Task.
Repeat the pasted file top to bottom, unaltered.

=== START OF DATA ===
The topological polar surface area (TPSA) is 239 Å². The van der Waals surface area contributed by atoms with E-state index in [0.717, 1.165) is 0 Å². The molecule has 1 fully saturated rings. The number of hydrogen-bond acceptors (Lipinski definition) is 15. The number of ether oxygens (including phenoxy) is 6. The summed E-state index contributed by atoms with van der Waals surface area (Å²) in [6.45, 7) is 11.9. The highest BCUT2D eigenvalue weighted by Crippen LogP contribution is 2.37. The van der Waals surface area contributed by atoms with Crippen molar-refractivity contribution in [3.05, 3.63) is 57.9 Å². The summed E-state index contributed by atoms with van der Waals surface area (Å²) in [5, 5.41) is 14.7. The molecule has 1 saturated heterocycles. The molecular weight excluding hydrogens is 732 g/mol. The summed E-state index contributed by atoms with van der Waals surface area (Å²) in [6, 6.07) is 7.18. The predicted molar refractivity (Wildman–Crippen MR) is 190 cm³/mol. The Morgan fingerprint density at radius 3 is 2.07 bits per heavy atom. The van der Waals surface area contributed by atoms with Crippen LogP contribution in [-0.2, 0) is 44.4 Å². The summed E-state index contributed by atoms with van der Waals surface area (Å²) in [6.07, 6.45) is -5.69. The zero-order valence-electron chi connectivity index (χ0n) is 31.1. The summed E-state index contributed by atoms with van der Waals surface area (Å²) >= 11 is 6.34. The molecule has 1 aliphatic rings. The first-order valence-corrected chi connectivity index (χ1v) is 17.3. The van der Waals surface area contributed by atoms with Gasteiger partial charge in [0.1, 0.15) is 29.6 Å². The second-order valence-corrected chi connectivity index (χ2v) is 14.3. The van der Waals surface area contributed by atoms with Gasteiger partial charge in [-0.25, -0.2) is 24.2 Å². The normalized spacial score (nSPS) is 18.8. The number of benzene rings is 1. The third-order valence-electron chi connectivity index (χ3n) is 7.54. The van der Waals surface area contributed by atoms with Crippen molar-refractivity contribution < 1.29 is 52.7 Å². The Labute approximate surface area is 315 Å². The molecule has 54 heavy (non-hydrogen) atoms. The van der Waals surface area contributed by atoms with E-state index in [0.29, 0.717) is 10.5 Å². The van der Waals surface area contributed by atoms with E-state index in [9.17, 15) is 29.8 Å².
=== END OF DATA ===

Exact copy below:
The topological polar surface area (TPSA) is 239 Å². The van der Waals surface area contributed by atoms with E-state index in [0.717, 1.165) is 0 Å². The molecule has 1 fully saturated rings. The number of hydrogen-bond acceptors (Lipinski definition) is 15. The number of ether oxygens (including phenoxy) is 6. The summed E-state index contributed by atoms with van der Waals surface area (Å²) in [6.45, 7) is 11.9. The highest BCUT2D eigenvalue weighted by Crippen LogP contribution is 2.37. The van der Waals surface area contributed by atoms with Crippen molar-refractivity contribution in [3.05, 3.63) is 57.9 Å². The summed E-state index contributed by atoms with van der Waals surface area (Å²) in [5, 5.41) is 14.7. The molecule has 1 saturated heterocycles. The molecular weight excluding hydrogens is 732 g/mol. The summed E-state index contributed by atoms with van der Waals surface area (Å²) in [6, 6.07) is 7.18. The predicted molar refractivity (Wildman–Crippen MR) is 190 cm³/mol. The Morgan fingerprint density at radius 3 is 2.07 bits per heavy atom. The van der Waals surface area contributed by atoms with Crippen LogP contribution in [-0.2, 0) is 44.4 Å². The summed E-state index contributed by atoms with van der Waals surface area (Å²) in [6.07, 6.45) is -5.69. The zero-order valence-electron chi connectivity index (χ0n) is 31.1. The summed E-state index contributed by atoms with van der Waals surface area (Å²) >= 11 is 6.34. The molecule has 1 aliphatic rings. The first-order valence-corrected chi connectivity index (χ1v) is 17.3. The van der Waals surface area contributed by atoms with Gasteiger partial charge in [0.1, 0.15) is 29.6 Å². The second-order valence-corrected chi connectivity index (χ2v) is 14.3. The van der Waals surface area contributed by atoms with Gasteiger partial charge in [-0.25, -0.2) is 24.2 Å². The normalized spacial score (nSPS) is 18.8. The number of benzene rings is 1. The third-order valence-electron chi connectivity index (χ3n) is 7.54. The van der Waals surface area contributed by atoms with Crippen molar-refractivity contribution < 1.29 is 52.7 Å². The Labute approximate surface area is 315 Å². The molecule has 54 heavy (non-hydrogen) atoms. The van der Waals surface area contributed by atoms with E-state index in [0.29, 0.717) is 10.5 Å². The van der Waals surface area contributed by atoms with E-state index in [9.17, 15) is 29.8 Å².